The Supreme Court Has Canceled Arguments On The Now-Expired Travel Ban

The justices have asked lawyers to file briefs about the legal significance of the new travel restrictions signed by President Trump on Sunday.

The US Supreme Court on Monday canceled arguments scheduled for Oct. 10 on President Trump's second travel and refugee ban executive order, less than 24 hours after Trump signed a new set of travel restrictions and the previous travel ban expired.

The justices ordered the lawyers in the case to file briefs on the significance of Trump's latest directive, as well as the upcoming expiration of sections of the earlier executive order that concerned refugee admissions to the United States.

The presidential proclamation that Trump signed on Sunday largely bans travel to the United States by nationals of seven countries — including five that were covered under the earlier travel ban that was the subject of the Supreme Court case. The new proclamation also places travel restrictions on certain Venezuelan government officials and their families.

US Solicitor General Noel Francisco notified the Supreme Court of the president's new directive late Sunday, and suggested that the court have the parties in the case file briefs about what they think should happen by Oct. 5. In the order issued on Monday, the justices adopted that deadline.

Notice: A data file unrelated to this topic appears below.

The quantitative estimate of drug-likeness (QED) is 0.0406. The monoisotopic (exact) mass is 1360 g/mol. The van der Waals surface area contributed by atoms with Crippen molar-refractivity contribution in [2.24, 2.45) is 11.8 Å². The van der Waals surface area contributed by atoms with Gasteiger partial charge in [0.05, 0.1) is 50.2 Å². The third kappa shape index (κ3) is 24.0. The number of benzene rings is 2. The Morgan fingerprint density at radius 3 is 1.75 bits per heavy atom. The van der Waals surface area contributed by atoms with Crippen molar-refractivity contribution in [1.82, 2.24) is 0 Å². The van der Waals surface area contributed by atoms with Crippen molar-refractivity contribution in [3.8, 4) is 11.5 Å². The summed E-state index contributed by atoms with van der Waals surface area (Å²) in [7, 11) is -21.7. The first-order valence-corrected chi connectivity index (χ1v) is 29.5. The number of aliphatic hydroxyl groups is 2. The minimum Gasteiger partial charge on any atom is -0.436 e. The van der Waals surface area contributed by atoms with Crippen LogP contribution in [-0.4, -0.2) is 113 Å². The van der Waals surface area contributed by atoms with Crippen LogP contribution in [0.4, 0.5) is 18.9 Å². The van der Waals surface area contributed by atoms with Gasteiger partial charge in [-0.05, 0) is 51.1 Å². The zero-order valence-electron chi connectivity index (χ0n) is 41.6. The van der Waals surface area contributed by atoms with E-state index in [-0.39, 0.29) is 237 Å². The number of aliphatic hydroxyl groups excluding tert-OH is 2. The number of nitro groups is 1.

The court has asked for briefs, no longer than 10 pages, that address whether the new proclamation and the upcoming expiration of refugee-related sections of the earlier executive order make the case moot. A suspension of the US refugee program under the second executive order is set to expire on Oct. 27.

Several organizations involved in the court fight over the second travel ban have already signaled that they believe the new directive is still rooted in unconstitutional anti-Muslim discrimination. Although the proclamation Trump signed on Sunday adds two non-Muslim-majority countries to the list of nations subject to travel restrictions, North Korea and Venezuela, civil liberties and immigrant advocacy groups say that isn't enough to fix the problems that prompted them to sue over the president's previous orders.

"Six of President Trump's targeted countries are Muslim. The fact that Trump has added North Korea — with few visitors to the US — and a few government officials from Venezuela doesn't obfuscate the real fact that the administration's order is still a Muslim ban. President Trump's original sin of targeting Muslims cannot be cured by throwing other countries onto his enemies list," ACLU Director Anthony Romero said in a statement Sunday evening.

The new directive largely bans travel to the United States by nationals of five Muslim-majority countries that were covered under the second travel ban — Iran, Libya, Somalia, Syria, and Yemen — and adds restrictions on three new countries, Chad, North Korea, and Venezuela. Chad is also a Muslim-majority nation.

The administration removed travel restrictions on Sudan, which had been covered under the previous ban.


The Supreme Court requested briefing on the significance of the upcoming expiration of refugee-related sections of a previous executive order. An earlier version of the story misstated which sections the court ordered briefing on.

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